But not one Obama supporter faced jail for threatening to assassinate Mitt Romney
Source: Paul Joseph Watson
High school teen Cameron D’Ambrosio was arrested on terror charges and faces up to 20 years in prison for a Facebook post in which he made threats against the White House and mentioned the Boston bombings.
“He posted a threat in the form of rap where he mentioned the White House, the Boston Marathon bombing, and said ‘everybody you will see what I am going to do, kill people,” Methuen Police Chief Joe Solomon told the Valley Patriot.
In addition to the threats made against the White House, D’Ambrosio also posted a “Wanted: Dead or Alive” poster of himself and made remarks such as “Fuck politics, Fuck Obama and Fuck the government!!”
D’Ambrosio was arrested after another student brought the Facebook post to the attention of school administrators, who immediately contacted police.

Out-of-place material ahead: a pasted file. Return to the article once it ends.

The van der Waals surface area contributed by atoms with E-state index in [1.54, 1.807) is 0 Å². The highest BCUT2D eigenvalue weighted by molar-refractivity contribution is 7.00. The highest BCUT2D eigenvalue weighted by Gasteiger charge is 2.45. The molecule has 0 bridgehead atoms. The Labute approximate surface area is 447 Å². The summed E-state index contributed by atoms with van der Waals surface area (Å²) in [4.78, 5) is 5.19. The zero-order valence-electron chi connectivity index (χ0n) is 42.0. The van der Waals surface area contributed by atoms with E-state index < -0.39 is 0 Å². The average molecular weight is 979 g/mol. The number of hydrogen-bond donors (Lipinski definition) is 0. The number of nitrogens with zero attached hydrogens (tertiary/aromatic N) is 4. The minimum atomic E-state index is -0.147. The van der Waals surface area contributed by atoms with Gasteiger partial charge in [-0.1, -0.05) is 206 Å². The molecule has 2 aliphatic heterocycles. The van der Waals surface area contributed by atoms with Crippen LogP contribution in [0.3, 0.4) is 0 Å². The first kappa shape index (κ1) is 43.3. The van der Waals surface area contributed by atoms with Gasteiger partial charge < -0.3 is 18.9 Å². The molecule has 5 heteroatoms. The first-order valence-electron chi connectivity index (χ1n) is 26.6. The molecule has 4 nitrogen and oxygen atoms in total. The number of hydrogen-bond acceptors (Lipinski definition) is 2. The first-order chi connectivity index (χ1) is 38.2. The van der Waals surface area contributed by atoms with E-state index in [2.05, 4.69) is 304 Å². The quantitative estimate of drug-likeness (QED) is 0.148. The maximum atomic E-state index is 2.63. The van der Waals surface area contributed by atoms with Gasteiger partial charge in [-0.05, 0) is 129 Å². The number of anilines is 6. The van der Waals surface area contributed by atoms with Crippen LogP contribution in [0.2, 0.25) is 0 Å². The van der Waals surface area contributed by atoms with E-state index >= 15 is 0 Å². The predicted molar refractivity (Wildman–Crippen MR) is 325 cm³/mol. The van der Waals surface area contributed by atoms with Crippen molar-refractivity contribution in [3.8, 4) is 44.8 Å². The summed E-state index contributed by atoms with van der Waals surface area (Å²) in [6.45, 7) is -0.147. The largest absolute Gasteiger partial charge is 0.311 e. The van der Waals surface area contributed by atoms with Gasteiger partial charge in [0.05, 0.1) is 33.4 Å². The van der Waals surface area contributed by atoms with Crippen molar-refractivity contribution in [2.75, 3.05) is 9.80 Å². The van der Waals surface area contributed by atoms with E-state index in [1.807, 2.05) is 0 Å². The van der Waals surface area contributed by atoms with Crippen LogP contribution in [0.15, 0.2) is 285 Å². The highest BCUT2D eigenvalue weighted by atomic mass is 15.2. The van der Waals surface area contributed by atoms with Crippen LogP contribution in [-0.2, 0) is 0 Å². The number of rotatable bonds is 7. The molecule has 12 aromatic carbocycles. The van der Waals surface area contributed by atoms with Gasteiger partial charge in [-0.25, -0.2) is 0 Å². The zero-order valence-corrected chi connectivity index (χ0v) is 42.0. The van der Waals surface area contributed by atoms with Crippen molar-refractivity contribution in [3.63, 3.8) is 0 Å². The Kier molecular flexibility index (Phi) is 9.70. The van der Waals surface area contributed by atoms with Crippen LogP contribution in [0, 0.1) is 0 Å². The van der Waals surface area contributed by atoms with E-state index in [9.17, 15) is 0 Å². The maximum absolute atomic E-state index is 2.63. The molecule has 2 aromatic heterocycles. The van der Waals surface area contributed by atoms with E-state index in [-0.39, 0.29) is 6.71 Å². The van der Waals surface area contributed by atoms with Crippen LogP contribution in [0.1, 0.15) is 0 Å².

“I do want to make clear he did not make a specific threat against the school or any particular individuals but he did threaten to kill a bunch of people and specifically mentioned the Boston Marathon and the White House. The threat was disturbing enough for us to act and I think our officers did the right thing,” said Solomon.
According to Solomon, D’Ambrosio faces up to 20 years in prison for making terroristic threats under MGL. Ch. 269, Section 14. His bail has been set at $1 million dollars.
While no one can excuse the threats made by D’Ambrosio, the case underscores how authorities are increasingly focusing on social media in an attempt to track down violent rhetoric.
But while D’Ambrosio faces 20 years in jail for threatening Obama, not a single Obama supporter who threatened to assassinate Mitt Romney during the 2012 election campaign was charged with any kind of felony.
As we documented at the time, hundreds of Obama voters took to Twitter to make violent threats against Romney and his supporters with little response from the authorities.
The video below, taken from D’Ambrosio’s YouTube channel, illustrates the amateur nature of his work and how his threats were more likely the product of a bored teenager rather than a terrorist mastermind.
This article was posted: Thursday, May 2, 2013 at 8:33 am